Have you turned your back on Internet Explorer in favour of Chrome or Firefox? If so, you’re not alone – new stats reveal that, for the first time, it has less than 50% of the browser market.
This comes as no surprise to me. I stopped using Internet Explorer (IE) several years ago when it started crashing every time I tried to access a web page. It was time to switch to Mozilla Firefox.
Firefox is free, open source software, which means that anyone can contribute to the product. Its homepage is testament to the underlying philosophy that the internet should be public, open and accessible.
There’s more than one browser
That hasn’t always been the case. For years, Microsoft and the European Commission were embroiled in a legal battle. The EC argued that it was anti-competitive for Microsoft to include IE with its operating system.
With the release of Windows 7, Microsoft finally gave in to the pressure and has introduced a choice of browser screen. This has been crucial in highlighting to consumers that when it comes to browsers, they have a choice. And you don’t have to restrict yourself to a single browser, either.
I have three browsers on my computer. These include Google Chrome, which loads with lightning speed but frustrates me with its confusing menu icons.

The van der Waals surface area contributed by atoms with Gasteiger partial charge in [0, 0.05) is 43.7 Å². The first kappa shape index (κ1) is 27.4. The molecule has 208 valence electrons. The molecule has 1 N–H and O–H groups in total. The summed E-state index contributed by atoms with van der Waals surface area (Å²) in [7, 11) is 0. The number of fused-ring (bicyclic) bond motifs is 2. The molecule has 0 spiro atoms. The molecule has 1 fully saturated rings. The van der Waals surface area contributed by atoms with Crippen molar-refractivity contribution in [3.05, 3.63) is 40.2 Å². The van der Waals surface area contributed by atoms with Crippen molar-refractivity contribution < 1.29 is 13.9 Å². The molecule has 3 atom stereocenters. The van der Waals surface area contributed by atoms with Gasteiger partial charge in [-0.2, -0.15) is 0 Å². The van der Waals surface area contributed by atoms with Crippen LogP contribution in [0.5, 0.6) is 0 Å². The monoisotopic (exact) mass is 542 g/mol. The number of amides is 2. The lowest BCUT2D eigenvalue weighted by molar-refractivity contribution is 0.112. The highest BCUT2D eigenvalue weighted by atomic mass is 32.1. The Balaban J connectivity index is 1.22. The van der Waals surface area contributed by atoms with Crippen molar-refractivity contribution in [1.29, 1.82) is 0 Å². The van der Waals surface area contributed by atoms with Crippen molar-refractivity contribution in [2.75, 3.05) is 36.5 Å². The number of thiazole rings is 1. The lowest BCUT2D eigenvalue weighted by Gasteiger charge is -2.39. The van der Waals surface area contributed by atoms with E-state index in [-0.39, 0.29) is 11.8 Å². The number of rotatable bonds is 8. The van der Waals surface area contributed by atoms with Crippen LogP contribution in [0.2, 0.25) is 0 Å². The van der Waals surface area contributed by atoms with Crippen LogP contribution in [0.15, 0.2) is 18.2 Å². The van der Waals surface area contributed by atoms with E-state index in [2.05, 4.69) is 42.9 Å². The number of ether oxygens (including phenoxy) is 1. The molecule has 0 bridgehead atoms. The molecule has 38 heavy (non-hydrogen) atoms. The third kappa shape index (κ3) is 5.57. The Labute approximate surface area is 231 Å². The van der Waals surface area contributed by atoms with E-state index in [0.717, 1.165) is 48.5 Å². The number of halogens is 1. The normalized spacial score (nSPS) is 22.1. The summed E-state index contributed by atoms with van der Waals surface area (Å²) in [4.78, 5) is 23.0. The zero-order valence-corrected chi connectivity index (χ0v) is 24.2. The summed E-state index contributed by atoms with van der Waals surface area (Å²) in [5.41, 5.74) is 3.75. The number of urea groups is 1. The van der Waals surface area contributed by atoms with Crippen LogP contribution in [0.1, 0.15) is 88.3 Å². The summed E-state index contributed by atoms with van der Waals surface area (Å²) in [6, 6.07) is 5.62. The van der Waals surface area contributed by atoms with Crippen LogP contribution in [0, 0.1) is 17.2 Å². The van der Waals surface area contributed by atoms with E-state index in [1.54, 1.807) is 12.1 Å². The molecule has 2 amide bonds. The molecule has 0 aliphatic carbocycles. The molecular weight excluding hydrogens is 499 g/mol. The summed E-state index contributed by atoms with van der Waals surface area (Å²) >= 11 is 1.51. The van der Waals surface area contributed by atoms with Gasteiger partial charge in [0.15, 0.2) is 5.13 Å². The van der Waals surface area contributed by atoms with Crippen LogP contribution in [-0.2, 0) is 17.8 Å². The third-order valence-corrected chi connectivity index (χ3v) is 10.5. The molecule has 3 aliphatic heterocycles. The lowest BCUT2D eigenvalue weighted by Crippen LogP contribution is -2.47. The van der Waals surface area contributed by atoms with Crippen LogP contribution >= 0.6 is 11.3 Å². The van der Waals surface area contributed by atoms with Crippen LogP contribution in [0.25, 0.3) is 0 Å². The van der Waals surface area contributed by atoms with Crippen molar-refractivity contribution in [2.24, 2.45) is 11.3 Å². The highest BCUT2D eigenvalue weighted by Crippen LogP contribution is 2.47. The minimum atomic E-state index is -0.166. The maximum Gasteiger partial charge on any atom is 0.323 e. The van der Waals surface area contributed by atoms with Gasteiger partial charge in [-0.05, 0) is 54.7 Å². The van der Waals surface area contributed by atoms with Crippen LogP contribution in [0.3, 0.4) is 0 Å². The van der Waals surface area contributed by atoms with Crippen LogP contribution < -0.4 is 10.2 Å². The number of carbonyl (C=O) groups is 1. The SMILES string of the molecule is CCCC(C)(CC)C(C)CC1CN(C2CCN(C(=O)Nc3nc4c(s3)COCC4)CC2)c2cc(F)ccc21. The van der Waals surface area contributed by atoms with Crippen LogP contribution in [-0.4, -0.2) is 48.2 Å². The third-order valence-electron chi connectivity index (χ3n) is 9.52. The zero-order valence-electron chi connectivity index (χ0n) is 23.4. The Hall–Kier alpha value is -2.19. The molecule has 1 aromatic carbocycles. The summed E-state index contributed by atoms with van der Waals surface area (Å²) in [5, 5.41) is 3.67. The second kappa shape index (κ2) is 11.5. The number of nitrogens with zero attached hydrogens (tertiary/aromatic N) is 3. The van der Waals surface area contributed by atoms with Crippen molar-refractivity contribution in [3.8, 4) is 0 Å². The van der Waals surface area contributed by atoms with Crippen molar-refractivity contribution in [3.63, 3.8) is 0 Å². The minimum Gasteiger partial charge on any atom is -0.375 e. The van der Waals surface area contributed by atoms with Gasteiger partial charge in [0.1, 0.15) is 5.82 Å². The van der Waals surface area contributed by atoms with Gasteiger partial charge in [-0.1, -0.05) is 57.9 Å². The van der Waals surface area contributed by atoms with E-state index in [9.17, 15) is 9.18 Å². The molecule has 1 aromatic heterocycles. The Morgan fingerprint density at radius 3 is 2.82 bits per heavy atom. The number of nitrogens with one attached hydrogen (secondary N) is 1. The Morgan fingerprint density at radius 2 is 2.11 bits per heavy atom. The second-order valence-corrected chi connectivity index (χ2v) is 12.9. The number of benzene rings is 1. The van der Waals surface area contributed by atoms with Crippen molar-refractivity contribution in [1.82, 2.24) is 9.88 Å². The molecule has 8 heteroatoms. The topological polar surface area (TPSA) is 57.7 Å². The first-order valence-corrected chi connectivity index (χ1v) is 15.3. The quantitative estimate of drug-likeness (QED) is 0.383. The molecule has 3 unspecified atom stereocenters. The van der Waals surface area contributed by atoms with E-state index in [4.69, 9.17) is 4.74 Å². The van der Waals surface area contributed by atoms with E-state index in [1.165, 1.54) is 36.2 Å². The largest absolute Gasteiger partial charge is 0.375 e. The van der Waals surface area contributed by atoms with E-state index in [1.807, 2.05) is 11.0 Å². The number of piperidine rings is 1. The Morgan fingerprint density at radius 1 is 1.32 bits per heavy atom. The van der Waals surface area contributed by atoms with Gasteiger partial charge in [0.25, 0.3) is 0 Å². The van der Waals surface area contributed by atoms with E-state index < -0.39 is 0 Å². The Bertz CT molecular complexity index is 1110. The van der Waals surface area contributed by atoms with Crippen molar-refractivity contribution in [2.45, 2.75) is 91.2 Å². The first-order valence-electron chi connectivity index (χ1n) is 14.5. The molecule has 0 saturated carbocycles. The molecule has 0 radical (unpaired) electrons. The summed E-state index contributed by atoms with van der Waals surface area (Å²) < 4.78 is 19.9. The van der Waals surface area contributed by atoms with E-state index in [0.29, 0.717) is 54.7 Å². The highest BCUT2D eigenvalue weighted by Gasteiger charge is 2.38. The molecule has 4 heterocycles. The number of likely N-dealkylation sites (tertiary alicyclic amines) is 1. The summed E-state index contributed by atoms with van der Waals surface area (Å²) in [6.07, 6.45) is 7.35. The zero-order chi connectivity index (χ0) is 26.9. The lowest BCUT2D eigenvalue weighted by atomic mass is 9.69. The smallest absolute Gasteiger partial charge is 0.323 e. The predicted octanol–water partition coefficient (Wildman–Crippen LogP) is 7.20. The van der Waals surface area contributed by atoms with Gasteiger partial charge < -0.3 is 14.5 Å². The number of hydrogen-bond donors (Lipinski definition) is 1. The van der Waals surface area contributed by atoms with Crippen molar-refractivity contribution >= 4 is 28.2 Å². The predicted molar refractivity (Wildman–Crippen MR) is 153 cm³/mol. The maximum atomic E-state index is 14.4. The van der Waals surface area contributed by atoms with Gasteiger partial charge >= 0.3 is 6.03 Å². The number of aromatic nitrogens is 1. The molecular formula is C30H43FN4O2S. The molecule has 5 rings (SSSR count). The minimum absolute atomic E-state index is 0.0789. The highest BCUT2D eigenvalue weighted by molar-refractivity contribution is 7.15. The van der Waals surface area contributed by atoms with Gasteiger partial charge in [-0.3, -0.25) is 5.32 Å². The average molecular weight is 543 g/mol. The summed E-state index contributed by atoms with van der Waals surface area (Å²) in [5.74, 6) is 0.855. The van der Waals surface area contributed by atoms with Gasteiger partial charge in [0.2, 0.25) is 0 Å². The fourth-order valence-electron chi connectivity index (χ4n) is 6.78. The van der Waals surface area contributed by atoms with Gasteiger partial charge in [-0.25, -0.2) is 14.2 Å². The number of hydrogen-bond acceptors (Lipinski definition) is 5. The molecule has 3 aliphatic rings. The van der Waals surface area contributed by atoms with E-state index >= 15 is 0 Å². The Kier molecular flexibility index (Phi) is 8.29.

I’m still using Firefox, too. I admire Mozilla’s philosophy but more importantly it’s a solid, reliable browser with an attractive interface and some nice extras. For example, Firefox pioneered tabbed browsing, which is now a standard feature of all browsers.
And, I haven’t turned my back on IE completely. The browser still works best when I’m installing those all important Windows updates.
Browsers of the future
But the war is far from over. Browsers are your window to the web and with billions of potential customers worldwide, all the key players want a slice of that action.
Google’s Chrome is currently the fastest growing browser – according to Statcounter its usage has tripled since last year and it now has 11.5% of the market. No surprises there, given Google’s successful track record.
Personally, I’m going to continue using more than one browser. Partly, because I have no desire to see Google ‘owning’ the web space (as Microsoft once did with IE) but also because there’s no reason for me to choose one browser over another. They’re all free and, for the time being, live quite happily together on my computer.
For now, I’m enjoying the best of all worlds.
What do you use as your main web browser?
Firefox (42%, 654 Votes)
Internet Explorer (26%, 411 Votes)
Google Chrome (20%, 308 Votes)
Safari (8%, 122 Votes)
Opera (3%, 46 Votes)
Other (1%, 22 Votes)
Total Voters: 1,563